4. Value. The worst thing about being any kind of outcast is the way it erodes ones sense of personal value. Even children in our first reference to Jesus blessing them were perceived as a bother. Within my own generation we grew up with our father's telling us, "Children should be seen and not heard". I believed it until I was an adult. Now, having raised six children, I am persuaded that this statement is ridiculous. Children have value and silencing them is a way of censuring the truth and reality that they often perceive.

When Jesus touched people they immediately felt valued. Think of when the media captured the attention of the world because Princess Diana went to the bedside of an Aids victim and held his hand while speaking to him. She touched him. A Princess touching an untouchable. It captured the imagination of a nation. Suddenly the British Monarchy, that she represented, was seen in a new light. She was demonstrating a Kingdom value that Jesus taught and the world took notice.

The power of touch was formalised at times in the Bible with the phrase, "The laying on of hands". This was done on special occasions such as the appointment of new leaders/ministries, Acts 6.6; Deut 34.9; healing the sick, Matt 8.14-15; 9.18-25 or being filled with the Spirit; Acts 8.14-17.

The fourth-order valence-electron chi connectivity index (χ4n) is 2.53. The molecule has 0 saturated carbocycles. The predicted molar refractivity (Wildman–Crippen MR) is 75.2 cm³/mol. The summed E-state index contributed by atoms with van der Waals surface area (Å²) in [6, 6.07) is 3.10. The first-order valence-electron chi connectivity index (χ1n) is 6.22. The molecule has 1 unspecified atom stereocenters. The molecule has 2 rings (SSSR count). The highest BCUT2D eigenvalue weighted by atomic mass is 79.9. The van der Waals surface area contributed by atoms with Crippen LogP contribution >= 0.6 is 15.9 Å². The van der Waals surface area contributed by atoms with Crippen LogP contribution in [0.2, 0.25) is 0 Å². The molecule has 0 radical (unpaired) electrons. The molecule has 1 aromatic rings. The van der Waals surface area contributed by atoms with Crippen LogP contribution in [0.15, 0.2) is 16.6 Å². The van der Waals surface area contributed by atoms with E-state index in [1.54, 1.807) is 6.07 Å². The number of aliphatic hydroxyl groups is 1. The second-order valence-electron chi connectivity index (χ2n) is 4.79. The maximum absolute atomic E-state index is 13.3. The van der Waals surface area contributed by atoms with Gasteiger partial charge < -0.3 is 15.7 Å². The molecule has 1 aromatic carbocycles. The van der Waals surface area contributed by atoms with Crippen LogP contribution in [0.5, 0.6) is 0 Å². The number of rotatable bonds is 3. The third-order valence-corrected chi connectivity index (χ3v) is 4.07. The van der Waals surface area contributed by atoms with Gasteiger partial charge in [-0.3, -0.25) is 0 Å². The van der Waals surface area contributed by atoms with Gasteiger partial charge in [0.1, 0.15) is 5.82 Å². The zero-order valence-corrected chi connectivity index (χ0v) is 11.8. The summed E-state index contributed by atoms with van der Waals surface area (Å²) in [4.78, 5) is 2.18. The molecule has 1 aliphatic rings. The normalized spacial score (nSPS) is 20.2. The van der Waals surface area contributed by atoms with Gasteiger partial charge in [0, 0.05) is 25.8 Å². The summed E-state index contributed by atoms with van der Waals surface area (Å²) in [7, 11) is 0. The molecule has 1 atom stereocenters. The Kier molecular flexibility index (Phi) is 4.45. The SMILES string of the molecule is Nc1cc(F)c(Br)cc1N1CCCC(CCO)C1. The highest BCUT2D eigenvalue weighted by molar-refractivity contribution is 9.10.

Such an occasion was a powerful statement to those watching. Any combination of the following three things was happening:

1. Identification was demonstrated between the one blessing and the one being blessed. This is why Paul warned Timothy not to do this hastily when appointing elders, 1Tim 5.19.

2. Imputation, as when the worshippers in the Old Testament laid hands on the animal they had brought as an offering to the Lord. Their sins were considered to be imputed to the animal and it died in their place, but only after the had placed their hands on the animals head; Lev 1.4-5; 4.1-4, 13-15, 22-24.

3. Impartation where the Spirit or some spiritual gift is given to another person and becomes activated in their life; Acts 19.1-7;1Tim 4.14.

Whether it is a casual touch like an arm on the shoulder, a simple greeting through a handshake, or a more formal 'laying on of hands'; touch is a powerful means of imparting blessing. But a word of caution. In order to touch someone I must enter their personal space. And to do that I must be invited. Often before I lay hands on someone at a meeting when they come forward for prayer, I tell them I will do so and ask if that's OK. Why?

Let me offer you three reasons that have come out of thirty years of ministry experience: